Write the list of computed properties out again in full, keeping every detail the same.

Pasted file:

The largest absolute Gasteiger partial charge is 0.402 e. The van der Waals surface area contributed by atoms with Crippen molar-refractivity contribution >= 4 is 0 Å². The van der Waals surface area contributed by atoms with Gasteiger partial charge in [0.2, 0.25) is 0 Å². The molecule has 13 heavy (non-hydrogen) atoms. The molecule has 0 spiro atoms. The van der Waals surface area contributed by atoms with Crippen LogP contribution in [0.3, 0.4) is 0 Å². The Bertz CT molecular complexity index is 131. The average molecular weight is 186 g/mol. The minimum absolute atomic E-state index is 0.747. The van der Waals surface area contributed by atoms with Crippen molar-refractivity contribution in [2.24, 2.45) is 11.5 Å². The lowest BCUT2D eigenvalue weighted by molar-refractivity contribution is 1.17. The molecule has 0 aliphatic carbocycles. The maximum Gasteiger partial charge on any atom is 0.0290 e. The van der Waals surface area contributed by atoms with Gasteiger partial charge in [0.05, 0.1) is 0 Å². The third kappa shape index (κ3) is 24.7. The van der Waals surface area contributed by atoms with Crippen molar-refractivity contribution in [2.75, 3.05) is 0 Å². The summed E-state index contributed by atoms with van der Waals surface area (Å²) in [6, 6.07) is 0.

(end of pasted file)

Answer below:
The largest absolute Gasteiger partial charge is 0.402 e. The van der Waals surface area contributed by atoms with Crippen molar-refractivity contribution >= 4 is 0 Å². The van der Waals surface area contributed by atoms with Gasteiger partial charge in [0.2, 0.25) is 0 Å². The molecule has 13 heavy (non-hydrogen) atoms. The molecule has 0 spiro atoms. The van der Waals surface area contributed by atoms with Crippen LogP contribution in [0.3, 0.4) is 0 Å². The Bertz CT molecular complexity index is 131. The average molecular weight is 186 g/mol. The minimum absolute atomic E-state index is 0.747. The van der Waals surface area contributed by atoms with Crippen molar-refractivity contribution in [2.24, 2.45) is 11.5 Å². The lowest BCUT2D eigenvalue weighted by molar-refractivity contribution is 1.17. The molecule has 0 aliphatic carbocycles. The maximum Gasteiger partial charge on any atom is 0.0290 e. The van der Waals surface area contributed by atoms with Gasteiger partial charge in [0.05, 0.1) is 0 Å². The third kappa shape index (κ3) is 24.7. The van der Waals surface area contributed by atoms with Crippen molar-refractivity contribution in [2.75, 3.05) is 0 Å². The summed E-state index contributed by atoms with van der Waals surface area (Å²) in [6, 6.07) is 0.